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Methods of charging Depreciation

• Last Updated : 25 Aug, 2022

Depreciation refers to the decrease in the value of assets of the company over the time period due to use, wear and tear, and obsolescence. In others words, It is the method to allocate the cost of an asset over its useful life. Depreciation is always charged on the cost price of the asset and not on its market price. It is charged every year to the extent of the depreciable amount. Examples of assets that can be depreciated are Machines, Computers, Furniture, Vehicles, etc.

According to R.N. Carter, “Depreciation is the gradual and permanent decrease in the value of an asset from any cause.”

According to William Pickles, “Depreciation may be defined as the permanent and continuing diminution in the quality, quantity or the value of an asset.”

Methods of Calculating Depreciation:

Businesses choose different methods for calculating depreciation according to their need. The two most prominent methods for calculating depreciation are the Straight Line Method and the Diminishing Balance Method.

1. Straight Line Method:

Under this method of charging depreciation, the amount charged as depreciation for any asset is fixed and equal for every year. The amount of depreciation is deducted from the original cost of an asset and charged on the debit side of the Profit and Loss A/c as a loss. The concerned asset is depreciated with an equal amount every year until the book value of the asset becomes equal to the scrap value of the asset. It is also called the ‘Equal Installment Method’ or ‘Fixed Installment Method’.

Merits of Straight Line Method:

1. Simplicity: The calculation of depreciation under this method is not much complicated. The simplicity of the method is also a reason behind this method being widely popular.

2. Equality of Depreciation Burden: In this method, the depreciation charged for every year is equal. Hence, the amount transferred to Profit and Loss A/c for each year is equal, and the burden of depreciation on the Net Profit of the company for every year will be the same.

3. Assets can be Completely Written off: The book value of the asset under this method can be depreciated until it becomes zero or equal to the scrap value of the asset. This helps companies in writing off an asset completely.

4. Knowledge of Original Cost and Up-to-date Depreciation: Under this method, the original cost of the asset is shown in the balance sheet along with the deduction of the depreciation for the year. This helps businesses in keeping up with the information regarding depreciation for the year and the actual cost.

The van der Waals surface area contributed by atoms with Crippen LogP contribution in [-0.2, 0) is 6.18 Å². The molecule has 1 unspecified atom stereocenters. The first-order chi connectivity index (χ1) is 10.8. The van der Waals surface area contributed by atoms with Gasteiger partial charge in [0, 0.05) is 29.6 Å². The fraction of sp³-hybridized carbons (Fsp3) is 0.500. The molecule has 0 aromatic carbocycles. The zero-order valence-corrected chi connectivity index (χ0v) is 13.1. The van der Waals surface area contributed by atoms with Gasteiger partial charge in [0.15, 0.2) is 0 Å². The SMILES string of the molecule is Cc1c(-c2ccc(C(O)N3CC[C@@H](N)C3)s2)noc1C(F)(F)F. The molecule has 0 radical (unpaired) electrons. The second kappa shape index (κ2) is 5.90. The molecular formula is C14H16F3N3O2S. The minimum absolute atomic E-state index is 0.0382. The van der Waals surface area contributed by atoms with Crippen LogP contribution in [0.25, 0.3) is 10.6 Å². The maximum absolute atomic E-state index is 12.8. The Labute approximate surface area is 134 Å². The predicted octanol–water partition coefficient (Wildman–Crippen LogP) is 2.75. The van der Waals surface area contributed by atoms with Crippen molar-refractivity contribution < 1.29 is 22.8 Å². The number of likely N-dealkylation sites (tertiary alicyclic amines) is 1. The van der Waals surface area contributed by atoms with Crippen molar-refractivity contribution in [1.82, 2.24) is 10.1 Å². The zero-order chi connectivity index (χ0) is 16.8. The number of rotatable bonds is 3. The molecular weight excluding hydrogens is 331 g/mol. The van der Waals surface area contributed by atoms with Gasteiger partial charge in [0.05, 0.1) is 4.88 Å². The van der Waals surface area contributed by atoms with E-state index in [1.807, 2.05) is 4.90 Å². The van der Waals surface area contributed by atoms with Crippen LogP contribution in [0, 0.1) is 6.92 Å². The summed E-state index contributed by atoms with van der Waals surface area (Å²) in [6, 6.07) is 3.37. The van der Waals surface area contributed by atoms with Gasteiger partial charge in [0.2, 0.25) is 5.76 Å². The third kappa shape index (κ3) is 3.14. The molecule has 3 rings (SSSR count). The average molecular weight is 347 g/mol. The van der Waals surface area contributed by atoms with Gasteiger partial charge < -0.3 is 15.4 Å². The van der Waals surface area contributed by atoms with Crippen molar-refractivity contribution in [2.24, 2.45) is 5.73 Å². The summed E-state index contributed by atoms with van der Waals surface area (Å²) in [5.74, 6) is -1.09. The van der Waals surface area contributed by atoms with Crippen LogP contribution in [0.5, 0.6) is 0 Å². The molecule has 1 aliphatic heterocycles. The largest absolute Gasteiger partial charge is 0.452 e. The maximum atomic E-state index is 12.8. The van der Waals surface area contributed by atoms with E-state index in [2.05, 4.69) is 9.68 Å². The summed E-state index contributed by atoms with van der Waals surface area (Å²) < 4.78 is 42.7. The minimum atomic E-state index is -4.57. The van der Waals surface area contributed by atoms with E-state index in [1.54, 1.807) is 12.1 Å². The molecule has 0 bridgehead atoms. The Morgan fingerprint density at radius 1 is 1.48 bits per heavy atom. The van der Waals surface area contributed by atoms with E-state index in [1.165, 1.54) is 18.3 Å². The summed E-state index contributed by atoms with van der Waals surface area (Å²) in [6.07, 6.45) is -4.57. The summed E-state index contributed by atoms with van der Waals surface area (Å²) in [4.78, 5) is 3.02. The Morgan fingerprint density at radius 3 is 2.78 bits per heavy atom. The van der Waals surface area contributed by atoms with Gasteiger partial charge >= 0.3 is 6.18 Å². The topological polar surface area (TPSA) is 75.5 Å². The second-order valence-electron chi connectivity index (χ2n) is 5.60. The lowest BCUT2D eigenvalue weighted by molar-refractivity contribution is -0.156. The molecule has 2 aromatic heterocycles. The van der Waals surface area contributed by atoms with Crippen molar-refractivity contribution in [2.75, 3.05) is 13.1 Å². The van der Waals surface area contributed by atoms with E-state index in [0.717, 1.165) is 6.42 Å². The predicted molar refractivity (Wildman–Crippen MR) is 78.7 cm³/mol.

Formula for Calculating Depreciation:

1. When Scrap Value is Given:

2. When Rate of Depreciation is Given:

Journal Entries:

1. At the time of Purchase of Fixed Assets:

2. At the End of Each Accounting Period:

(i) For the Depreciation charged on Fixed Assets:

(ii) For Transferring Amount of Depreciation to Profit & Loss A/c:

3. At the Time of Sale of Fixed Assets:

(i) For the Depreciation charged on Selling Assets (Up to the Date of Sale):

(ii) For the Sale of Fixed Assets:

(iii) For the Profit/Loss on Sale of Fixed Assets:

• For the Profit on Sale of Fixed Assets (If Sale Price is More than the Book Value):

• For the Loss on Sale of Fixed Assets (If Sale Price is Less than the Book Value):

2. Written Down Value Method:

Under this method of charging depreciation, the amount charged as depreciation for any asset is charged at a fixed rate, but on the reducing value of the asset every year. The amount of depreciation is deducted from the written down value (i.e., cost less depreciation) of an asset and charged on the debit side of the Profit and Loss A/c as a loss. The concerned asset is depreciated with an unequal amount every year, as the depreciation is charged to the book value and not to the cost of the asset.

Merits of Written Down Value Method:

1. Based on Logical Assumption: In the Written Down Value Method, the depreciation is charged more in earlier years of use of an asset, unlike the Straight Line Method in which depreciation is charged equally for every year. This is based on a logical assumption that assets will be used more in the initial years.

2. Suitability: This method is suitable for those assets that require high maintenance and repair cost and the later stage of their life.

3. Equal Charge Against Income: In the initial years of an asset, the depreciation charged under this method will be higher and repair charges due to wear and tear of the asset will be low. After some years, when the asset becomes older, the amount of depreciation charged will be less, but the amount spent on repair becomes high. Because of this, the burden on the business related to depreciation and repairs combined remains almost the same every year.

4. Recognised by Authorities: This method of charging depreciation is recognised by various government authorities, including Income Tax Department.

Formula for Calculating Depreciation:

1. When Scrap Value is Given (To find the rate of depreciation)

2. When Rate of Depreciation is Given:

Journal Entries:

1. At the time of Purchase of Fixed Assets:

2. At the End of Each Accounting Period:

(i) For the Depreciation charged on Fixed Assets:

(ii) For Transferring Amount of Depreciation to Profit & Loss A/c:

3. At the Time of Sale of Fixed Assets:

(i) For the Depreciation charged on Selling Assets (Up to the Date of Sale):

(ii) For the Sale of Fixed Assets:

(iii) For the Profit/Loss on Sale of Fixed Assets:

• For the Profit on Sale of Fixed Assets (If Sale Price is More than the Book Value):

• For the Loss on Sale of Fixed Assets (If Sale Price is Less than the Book Value):

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